I am currently building a reaction mechanism through Gaussian calculations. I successfully found each TS and intermediates through the different jobs (opt, freq, irc) for my 3-step mechanism from reactants to my products.

However, I was questioning myself about one step in particular which could involve one extra molecule. Here's a scheme of my system:

$$\ce{A + B -> C <=> D -> E}$$

Where A and B are in same equivalence experimentally.

All steps are characterized by stable intermediates and reasonable energy barriers confirming experimental data, except one step. The step from C to D is a simple tautomerism from enol to ketone. However, this proton exchange needs to be driven by a proton acceptor like B to have a energy barrier that is closer to the reality. Then, for my system, an extra molecule B could be implied in the mechanism only from this C to D step.

Practically, you perform optimization of your TS and complex of products and reactants involving all molecules for the reaction step. However, I was wondering if I can draw a reaction pathway from A and B to E without the extra molecule B and involving it only for the step where it is required (as a sort of catalyst). Let's make it more clear:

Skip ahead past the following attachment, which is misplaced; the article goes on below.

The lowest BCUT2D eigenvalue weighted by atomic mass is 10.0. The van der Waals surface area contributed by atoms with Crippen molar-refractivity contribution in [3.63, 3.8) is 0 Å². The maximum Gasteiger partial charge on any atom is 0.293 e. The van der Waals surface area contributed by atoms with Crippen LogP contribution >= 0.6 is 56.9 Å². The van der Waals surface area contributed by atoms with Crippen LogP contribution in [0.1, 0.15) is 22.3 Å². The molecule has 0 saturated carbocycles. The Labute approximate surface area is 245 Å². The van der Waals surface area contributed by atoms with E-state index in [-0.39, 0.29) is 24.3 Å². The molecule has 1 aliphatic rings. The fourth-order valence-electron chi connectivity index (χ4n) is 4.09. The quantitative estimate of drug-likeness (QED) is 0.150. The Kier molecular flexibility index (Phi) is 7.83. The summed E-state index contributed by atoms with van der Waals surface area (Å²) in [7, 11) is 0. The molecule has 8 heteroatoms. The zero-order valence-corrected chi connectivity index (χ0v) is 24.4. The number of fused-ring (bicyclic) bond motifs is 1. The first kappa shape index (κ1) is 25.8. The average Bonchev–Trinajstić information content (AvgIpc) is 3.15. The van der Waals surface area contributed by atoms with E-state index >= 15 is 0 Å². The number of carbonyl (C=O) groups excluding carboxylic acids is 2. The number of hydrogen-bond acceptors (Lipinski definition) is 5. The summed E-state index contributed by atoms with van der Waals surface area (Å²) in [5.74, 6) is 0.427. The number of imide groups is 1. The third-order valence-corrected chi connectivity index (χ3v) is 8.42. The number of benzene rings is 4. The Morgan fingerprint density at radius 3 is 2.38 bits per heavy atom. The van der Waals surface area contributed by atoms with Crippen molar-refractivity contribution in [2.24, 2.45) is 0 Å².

1. I take the step A and B to C as already calculated
  2. I perform C to D with an extra molecule B acting as proton acceptor for that step
  3. I take the step from D to E

In this way, the extra B is used only in the second step of the mechanism and I can get from there the relative energies. However, in that case, how can I draw the mechanism plot with all relative energies ? C or C + B have totally different energies. Am I forced to re optimize all my system with an extra B molecule ?

  • $\begingroup$ Are these A, B, C, D and E substances corresponding to real molecules ? Or are they here simply for the fun of writing kinetics formula ? Is it possible to imagine that for example$\ce{A = C2HR, B = H2O, C = RCHCHOH, D = RCH2-CHO}$ and $\ce{E}$ is something else ? So, why thinking that a second B is necessary ? $\endgroup$
    – Maurice
    Feb 20, 2021 at 11:22
  • $\begingroup$ It is as example instead of providing a real system. The other B would act as a sort of catalyst for only one step of the mechanism and would not be involved in the other steps (except in the first one but as reactant). $\endgroup$
    – thchem
    Feb 22, 2021 at 10:14


Your Answer

By clicking “Post Your Answer”, you agree to our terms of service and acknowledge you have read our privacy policy.

Browse other questions tagged or ask your own question.